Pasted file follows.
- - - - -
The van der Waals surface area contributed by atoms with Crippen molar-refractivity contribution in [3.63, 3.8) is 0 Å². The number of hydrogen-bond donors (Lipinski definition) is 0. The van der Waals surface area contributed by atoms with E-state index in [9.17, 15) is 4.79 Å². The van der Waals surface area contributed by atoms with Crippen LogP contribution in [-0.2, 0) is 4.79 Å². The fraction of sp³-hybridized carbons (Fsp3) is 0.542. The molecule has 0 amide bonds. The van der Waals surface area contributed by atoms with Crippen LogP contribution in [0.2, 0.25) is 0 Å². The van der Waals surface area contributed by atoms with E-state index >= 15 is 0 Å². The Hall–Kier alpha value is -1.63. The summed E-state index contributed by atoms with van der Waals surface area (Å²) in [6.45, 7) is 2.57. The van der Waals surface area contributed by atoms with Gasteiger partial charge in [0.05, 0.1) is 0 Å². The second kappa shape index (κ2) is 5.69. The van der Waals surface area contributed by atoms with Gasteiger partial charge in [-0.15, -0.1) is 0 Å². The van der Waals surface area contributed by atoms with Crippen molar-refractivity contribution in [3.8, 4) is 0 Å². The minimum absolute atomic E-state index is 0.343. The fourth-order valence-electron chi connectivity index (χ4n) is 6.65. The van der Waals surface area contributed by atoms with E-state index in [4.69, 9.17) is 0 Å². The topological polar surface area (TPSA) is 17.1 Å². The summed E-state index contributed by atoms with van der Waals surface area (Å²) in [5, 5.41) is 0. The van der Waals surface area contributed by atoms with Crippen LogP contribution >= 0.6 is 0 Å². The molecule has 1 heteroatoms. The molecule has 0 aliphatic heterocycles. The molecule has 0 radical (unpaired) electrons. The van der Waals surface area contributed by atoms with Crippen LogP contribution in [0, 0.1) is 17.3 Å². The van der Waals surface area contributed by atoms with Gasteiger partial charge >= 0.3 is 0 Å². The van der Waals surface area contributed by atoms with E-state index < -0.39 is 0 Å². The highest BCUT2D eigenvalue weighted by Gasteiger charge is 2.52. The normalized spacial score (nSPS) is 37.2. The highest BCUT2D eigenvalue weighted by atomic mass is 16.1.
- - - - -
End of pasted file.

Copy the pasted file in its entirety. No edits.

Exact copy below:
The van der Waals surface area contributed by atoms with Crippen molar-refractivity contribution in [3.63, 3.8) is 0 Å². The number of hydrogen-bond donors (Lipinski definition) is 0. The van der Waals surface area contributed by atoms with E-state index in [9.17, 15) is 4.79 Å². The van der Waals surface area contributed by atoms with Crippen LogP contribution in [-0.2, 0) is 4.79 Å². The fraction of sp³-hybridized carbons (Fsp3) is 0.542. The molecule has 0 amide bonds. The van der Waals surface area contributed by atoms with Crippen LogP contribution in [0.2, 0.25) is 0 Å². The van der Waals surface area contributed by atoms with E-state index >= 15 is 0 Å². The Hall–Kier alpha value is -1.63. The summed E-state index contributed by atoms with van der Waals surface area (Å²) in [6.45, 7) is 2.57. The van der Waals surface area contributed by atoms with Gasteiger partial charge in [0.05, 0.1) is 0 Å². The second kappa shape index (κ2) is 5.69. The van der Waals surface area contributed by atoms with Gasteiger partial charge in [-0.15, -0.1) is 0 Å². The van der Waals surface area contributed by atoms with Crippen molar-refractivity contribution in [3.8, 4) is 0 Å². The minimum absolute atomic E-state index is 0.343. The fourth-order valence-electron chi connectivity index (χ4n) is 6.65. The van der Waals surface area contributed by atoms with E-state index in [4.69, 9.17) is 0 Å². The topological polar surface area (TPSA) is 17.1 Å². The summed E-state index contributed by atoms with van der Waals surface area (Å²) in [5, 5.41) is 0. The van der Waals surface area contributed by atoms with Crippen LogP contribution >= 0.6 is 0 Å². The molecule has 1 heteroatoms. The molecule has 0 aliphatic heterocycles. The molecule has 0 radical (unpaired) electrons. The van der Waals surface area contributed by atoms with Crippen LogP contribution in [0, 0.1) is 17.3 Å². The van der Waals surface area contributed by atoms with Gasteiger partial charge >= 0.3 is 0 Å². The van der Waals surface area contributed by atoms with E-state index < -0.39 is 0 Å². The highest BCUT2D eigenvalue weighted by Gasteiger charge is 2.52. The normalized spacial score (nSPS) is 37.2. The highest BCUT2D eigenvalue weighted by atomic mass is 16.1.